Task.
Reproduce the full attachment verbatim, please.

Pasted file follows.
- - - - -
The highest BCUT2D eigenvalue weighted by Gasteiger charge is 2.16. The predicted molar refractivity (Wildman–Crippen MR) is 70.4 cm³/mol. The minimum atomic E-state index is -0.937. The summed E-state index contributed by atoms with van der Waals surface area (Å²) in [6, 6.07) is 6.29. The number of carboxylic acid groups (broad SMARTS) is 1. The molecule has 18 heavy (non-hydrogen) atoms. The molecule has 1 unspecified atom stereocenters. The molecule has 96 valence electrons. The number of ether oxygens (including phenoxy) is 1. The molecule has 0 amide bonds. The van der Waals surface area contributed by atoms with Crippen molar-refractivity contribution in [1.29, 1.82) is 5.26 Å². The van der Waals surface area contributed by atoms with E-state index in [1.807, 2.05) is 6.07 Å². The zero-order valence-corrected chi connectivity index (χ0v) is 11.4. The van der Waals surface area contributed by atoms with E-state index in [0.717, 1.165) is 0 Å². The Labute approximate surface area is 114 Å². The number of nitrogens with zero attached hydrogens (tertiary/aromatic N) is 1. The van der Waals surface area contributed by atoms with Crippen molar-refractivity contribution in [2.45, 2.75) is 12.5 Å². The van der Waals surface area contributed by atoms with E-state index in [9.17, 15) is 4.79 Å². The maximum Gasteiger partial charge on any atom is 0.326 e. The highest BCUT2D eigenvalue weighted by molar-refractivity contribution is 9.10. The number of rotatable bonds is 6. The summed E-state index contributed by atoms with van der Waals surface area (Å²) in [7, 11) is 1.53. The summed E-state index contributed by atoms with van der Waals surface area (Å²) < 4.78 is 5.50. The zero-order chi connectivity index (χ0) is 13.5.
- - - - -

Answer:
The highest BCUT2D eigenvalue weighted by Gasteiger charge is 2.16. The predicted molar refractivity (Wildman–Crippen MR) is 70.4 cm³/mol. The minimum atomic E-state index is -0.937. The summed E-state index contributed by atoms with van der Waals surface area (Å²) in [6, 6.07) is 6.29. The number of carboxylic acid groups (broad SMARTS) is 1. The molecule has 18 heavy (non-hydrogen) atoms. The molecule has 1 unspecified atom stereocenters. The molecule has 96 valence electrons. The number of ether oxygens (including phenoxy) is 1. The molecule has 0 amide bonds. The van der Waals surface area contributed by atoms with Crippen molar-refractivity contribution in [1.29, 1.82) is 5.26 Å². The van der Waals surface area contributed by atoms with E-state index in [1.807, 2.05) is 6.07 Å². The zero-order valence-corrected chi connectivity index (χ0v) is 11.4. The van der Waals surface area contributed by atoms with E-state index in [0.717, 1.165) is 0 Å². The Labute approximate surface area is 114 Å². The number of nitrogens with zero attached hydrogens (tertiary/aromatic N) is 1. The van der Waals surface area contributed by atoms with Crippen molar-refractivity contribution in [2.45, 2.75) is 12.5 Å². The van der Waals surface area contributed by atoms with E-state index in [9.17, 15) is 4.79 Å². The maximum Gasteiger partial charge on any atom is 0.326 e. The highest BCUT2D eigenvalue weighted by molar-refractivity contribution is 9.10. The number of rotatable bonds is 6. The summed E-state index contributed by atoms with van der Waals surface area (Å²) in [7, 11) is 1.53. The summed E-state index contributed by atoms with van der Waals surface area (Å²) < 4.78 is 5.50. The zero-order chi connectivity index (χ0) is 13.5.